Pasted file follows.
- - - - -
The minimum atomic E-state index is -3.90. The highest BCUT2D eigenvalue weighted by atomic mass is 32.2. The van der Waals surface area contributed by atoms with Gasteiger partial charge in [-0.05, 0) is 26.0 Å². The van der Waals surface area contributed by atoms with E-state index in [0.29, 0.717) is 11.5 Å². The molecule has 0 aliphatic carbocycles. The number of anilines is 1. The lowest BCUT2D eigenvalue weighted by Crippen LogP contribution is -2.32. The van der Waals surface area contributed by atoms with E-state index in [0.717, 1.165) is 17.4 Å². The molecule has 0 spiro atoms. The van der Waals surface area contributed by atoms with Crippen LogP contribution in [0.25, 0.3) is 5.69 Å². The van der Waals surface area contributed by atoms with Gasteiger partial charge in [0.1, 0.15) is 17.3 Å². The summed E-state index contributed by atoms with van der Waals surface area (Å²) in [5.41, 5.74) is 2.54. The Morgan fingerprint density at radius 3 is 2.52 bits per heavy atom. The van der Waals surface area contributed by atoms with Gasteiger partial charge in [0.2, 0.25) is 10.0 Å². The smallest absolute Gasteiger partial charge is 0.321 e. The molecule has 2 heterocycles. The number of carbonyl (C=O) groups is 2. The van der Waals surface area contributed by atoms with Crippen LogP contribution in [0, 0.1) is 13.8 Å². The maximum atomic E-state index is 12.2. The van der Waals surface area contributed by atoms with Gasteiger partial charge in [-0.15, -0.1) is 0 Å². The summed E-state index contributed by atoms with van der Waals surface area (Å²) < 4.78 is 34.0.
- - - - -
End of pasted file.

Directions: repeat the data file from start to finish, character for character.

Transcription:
The minimum atomic E-state index is -3.90. The highest BCUT2D eigenvalue weighted by atomic mass is 32.2. The van der Waals surface area contributed by atoms with Gasteiger partial charge in [-0.05, 0) is 26.0 Å². The van der Waals surface area contributed by atoms with E-state index in [0.29, 0.717) is 11.5 Å². The molecule has 0 aliphatic carbocycles. The number of anilines is 1. The lowest BCUT2D eigenvalue weighted by Crippen LogP contribution is -2.32. The van der Waals surface area contributed by atoms with E-state index in [0.717, 1.165) is 17.4 Å². The molecule has 0 spiro atoms. The van der Waals surface area contributed by atoms with Crippen LogP contribution in [0.25, 0.3) is 5.69 Å². The van der Waals surface area contributed by atoms with Gasteiger partial charge in [0.1, 0.15) is 17.3 Å². The summed E-state index contributed by atoms with van der Waals surface area (Å²) in [5.41, 5.74) is 2.54. The Morgan fingerprint density at radius 3 is 2.52 bits per heavy atom. The van der Waals surface area contributed by atoms with Gasteiger partial charge in [0.2, 0.25) is 10.0 Å². The smallest absolute Gasteiger partial charge is 0.321 e. The molecule has 2 heterocycles. The number of carbonyl (C=O) groups is 2. The van der Waals surface area contributed by atoms with Crippen LogP contribution in [0, 0.1) is 13.8 Å². The maximum atomic E-state index is 12.2. The van der Waals surface area contributed by atoms with Gasteiger partial charge in [-0.15, -0.1) is 0 Å². The summed E-state index contributed by atoms with van der Waals surface area (Å²) < 4.78 is 34.0.